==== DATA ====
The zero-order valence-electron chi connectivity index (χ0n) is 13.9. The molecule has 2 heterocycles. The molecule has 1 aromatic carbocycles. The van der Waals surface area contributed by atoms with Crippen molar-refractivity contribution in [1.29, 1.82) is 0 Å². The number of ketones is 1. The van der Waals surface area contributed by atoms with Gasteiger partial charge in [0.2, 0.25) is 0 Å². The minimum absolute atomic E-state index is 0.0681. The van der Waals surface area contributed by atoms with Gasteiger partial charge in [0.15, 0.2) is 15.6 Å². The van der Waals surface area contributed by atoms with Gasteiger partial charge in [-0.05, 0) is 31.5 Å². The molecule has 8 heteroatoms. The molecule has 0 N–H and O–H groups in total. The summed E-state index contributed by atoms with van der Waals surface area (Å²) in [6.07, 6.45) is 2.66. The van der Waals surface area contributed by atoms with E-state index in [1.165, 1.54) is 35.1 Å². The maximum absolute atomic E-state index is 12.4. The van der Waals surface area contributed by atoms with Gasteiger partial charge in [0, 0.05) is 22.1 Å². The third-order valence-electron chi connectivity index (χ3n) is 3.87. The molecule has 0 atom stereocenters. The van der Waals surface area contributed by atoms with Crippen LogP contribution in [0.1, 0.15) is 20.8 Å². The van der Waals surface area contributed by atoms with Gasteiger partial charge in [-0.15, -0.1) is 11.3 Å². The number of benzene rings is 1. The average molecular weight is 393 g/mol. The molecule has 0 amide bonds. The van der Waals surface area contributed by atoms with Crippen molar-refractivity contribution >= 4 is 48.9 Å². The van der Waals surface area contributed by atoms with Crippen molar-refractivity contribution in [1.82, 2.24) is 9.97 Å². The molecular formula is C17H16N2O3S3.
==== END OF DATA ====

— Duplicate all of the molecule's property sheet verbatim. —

The zero-order valence-electron chi connectivity index (χ0n) is 13.9. The molecule has 2 heterocycles. The molecule has 1 aromatic carbocycles. The van der Waals surface area contributed by atoms with Crippen molar-refractivity contribution in [1.29, 1.82) is 0 Å². The number of ketones is 1. The van der Waals surface area contributed by atoms with Gasteiger partial charge in [0.2, 0.25) is 0 Å². The minimum absolute atomic E-state index is 0.0681. The van der Waals surface area contributed by atoms with Gasteiger partial charge in [0.15, 0.2) is 15.6 Å². The van der Waals surface area contributed by atoms with Gasteiger partial charge in [-0.05, 0) is 31.5 Å². The molecule has 8 heteroatoms. The molecule has 0 N–H and O–H groups in total. The summed E-state index contributed by atoms with van der Waals surface area (Å²) in [6.07, 6.45) is 2.66. The van der Waals surface area contributed by atoms with E-state index in [1.165, 1.54) is 35.1 Å². The maximum absolute atomic E-state index is 12.4. The van der Waals surface area contributed by atoms with Gasteiger partial charge in [0, 0.05) is 22.1 Å². The third-order valence-electron chi connectivity index (χ3n) is 3.87. The molecule has 0 atom stereocenters. The van der Waals surface area contributed by atoms with Crippen LogP contribution in [0.1, 0.15) is 20.8 Å². The van der Waals surface area contributed by atoms with Gasteiger partial charge in [-0.15, -0.1) is 11.3 Å². The number of benzene rings is 1. The average molecular weight is 393 g/mol. The molecule has 0 amide bonds. The van der Waals surface area contributed by atoms with Crippen molar-refractivity contribution >= 4 is 48.9 Å². The van der Waals surface area contributed by atoms with Crippen molar-refractivity contribution in [1.82, 2.24) is 9.97 Å². The molecular formula is C17H16N2O3S3.